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elec wtr htr, concrete floor

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billygoat400
billygoat400 Member Posts: 9

been a few yrs since was last here, computer forgot who I was..

maybe can't (or shouldn't) be done- customer wants to hook up his radient heat in floor. concrete floor room w/carpet 18x18, and garage floor, bare concrete.

has an elec water heater, each zone has one loop each of 1/2" sticking out floor in mech room. aside from the issue of what length and spacing, the elec htr and load calc,

I'm wondering how you would set the temps for the two zones? set the hw for carpeted zone and mixing/3 way valve for garage? he has a geo hp, and wants to add some heat for the two basement rooms.

piping was existing before I ever showed up.

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  • EdTheHeaterMan
    EdTheHeaterMan Member Posts: 8,176
    edited May 16
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    According to your statement, there is piping PEX tubing in the concrete floor already

    "piping was existing before I ever showed up."

    Also has an electric water heater

    has an elec water heater,

    And you don't know the amount of tubing in the floor or the spacing of the tubing.

    Then with a statement in your agreement to do the work, in big print state: "that by connecting the pipes from the floor to any heat source does not necessarily mean that the heat provided will be adequate for the space."

    Next thing would be that the water heater you connect the heating pipes to will not be used for potable water or Domestic hot water use. It must be a separate water heater piped as a. closed system with a pressure relief valve that releases at no higher than 30 PSI, an expansion tank and a backflow preventer that separates the closed system from the porable water system of the building.

    If the customer wont sign that, then walk away

    Edward Young Retired

    After you make that expensive repair and you still have the same problem, What will you check next?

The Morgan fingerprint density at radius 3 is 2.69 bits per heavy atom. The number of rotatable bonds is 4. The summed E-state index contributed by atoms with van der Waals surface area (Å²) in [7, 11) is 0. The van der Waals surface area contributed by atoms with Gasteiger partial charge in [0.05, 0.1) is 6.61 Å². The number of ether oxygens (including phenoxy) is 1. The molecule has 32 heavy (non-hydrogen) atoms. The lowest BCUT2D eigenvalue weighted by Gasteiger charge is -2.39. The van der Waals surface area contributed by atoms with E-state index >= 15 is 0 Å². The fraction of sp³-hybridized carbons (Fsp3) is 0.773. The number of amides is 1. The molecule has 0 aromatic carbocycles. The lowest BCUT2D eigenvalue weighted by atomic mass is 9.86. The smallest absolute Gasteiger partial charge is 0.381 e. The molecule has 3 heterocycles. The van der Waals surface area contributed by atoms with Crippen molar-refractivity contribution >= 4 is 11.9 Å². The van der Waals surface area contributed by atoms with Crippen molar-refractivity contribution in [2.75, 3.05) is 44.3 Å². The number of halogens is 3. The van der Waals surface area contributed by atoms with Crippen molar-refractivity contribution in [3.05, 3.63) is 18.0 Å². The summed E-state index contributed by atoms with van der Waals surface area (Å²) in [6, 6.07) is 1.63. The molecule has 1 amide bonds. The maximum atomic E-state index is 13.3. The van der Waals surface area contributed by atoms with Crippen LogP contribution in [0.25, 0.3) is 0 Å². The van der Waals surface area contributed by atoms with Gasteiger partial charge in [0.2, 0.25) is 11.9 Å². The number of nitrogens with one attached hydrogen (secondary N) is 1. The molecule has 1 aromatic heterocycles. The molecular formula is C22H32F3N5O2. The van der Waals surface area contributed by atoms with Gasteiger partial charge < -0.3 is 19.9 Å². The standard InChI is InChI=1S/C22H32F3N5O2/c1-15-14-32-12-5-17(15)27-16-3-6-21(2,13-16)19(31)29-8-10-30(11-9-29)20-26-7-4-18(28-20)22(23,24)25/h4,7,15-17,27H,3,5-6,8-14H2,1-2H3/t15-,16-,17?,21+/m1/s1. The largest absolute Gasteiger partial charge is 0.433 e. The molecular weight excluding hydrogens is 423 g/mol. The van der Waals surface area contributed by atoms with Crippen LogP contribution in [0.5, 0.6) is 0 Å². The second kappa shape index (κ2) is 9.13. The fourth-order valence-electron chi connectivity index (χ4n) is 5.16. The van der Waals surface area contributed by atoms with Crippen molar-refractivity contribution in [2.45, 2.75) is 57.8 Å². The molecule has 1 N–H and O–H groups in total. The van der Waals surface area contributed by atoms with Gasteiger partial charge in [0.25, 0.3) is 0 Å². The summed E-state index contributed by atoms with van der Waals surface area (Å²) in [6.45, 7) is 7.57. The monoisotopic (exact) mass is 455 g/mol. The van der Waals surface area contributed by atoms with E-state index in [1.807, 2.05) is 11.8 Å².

Alan (California Radiant) Forbes
  • ratio
    ratio Member Posts: 3,701
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    @EdTheHeaterMan has the important part: "If the customer wont sign that, then walk away "

    Cheapo job like this are a landmine waiting to bite you on the a$$.

    EdTheHeaterMan
  • hot_rod
    hot_rod Member Posts: 22,491
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    i would have you do a heat load calc first, for each riom

    324 sq feet at 20 btu/ sq ft would be 6480btu/ hr. That us doable if there is enough tube in the floor


    Fill the tube with water and measure the amount to get a close number on footage in the slab

    An electric water heater with typical 4500w element gets you 15,000 btu/hr

    Bob "hot rod" Rohr
    trainer for Caleffi NA
    Living the hydronic dream
  • Alan (California Radiant) Forbes
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    What is the capacity of the water heater? 240V?

    8.33 lbs./gal. x 60 min./hr. x 20°ΔT = 10,000 BTU's/hour

    Two btu per sq ft for degree difference for a slab
  • hot_rod
    hot_rod Member Posts: 22,491
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    if the room is 324 square feet, the single loop would need to be 350’ to give you 12” on center spacing, which is fairly wide for comfortable residential floor surface temperatures.

    Also a 350’ loop tends to lose heat at the loops end. Ideally two shorter loops would have been nice, two 200’ loops for example.

    To many unknowns to give a good answer. Room load, tube spacing, slab depth and tube location in the slab, underslab insulation detail, etc.

    Bob "hot rod" Rohr
    trainer for Caleffi NA
    Living the hydronic dream
    EdTheHeaterMan
  • billygoat400
    billygoat400 Member Posts: 9
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    customer has a water heater there, not connected. agree on the "in writing" issue. he has a geothermal unit he bought online that's been my personal nightmare to keep replacing parts on.

    I expect the cost of controls, pump, valves , etc would put him off, anyway. I'd like to do some radiant, maybe he knows what is in floor.

    like the adding water idea to gauge the tubing length.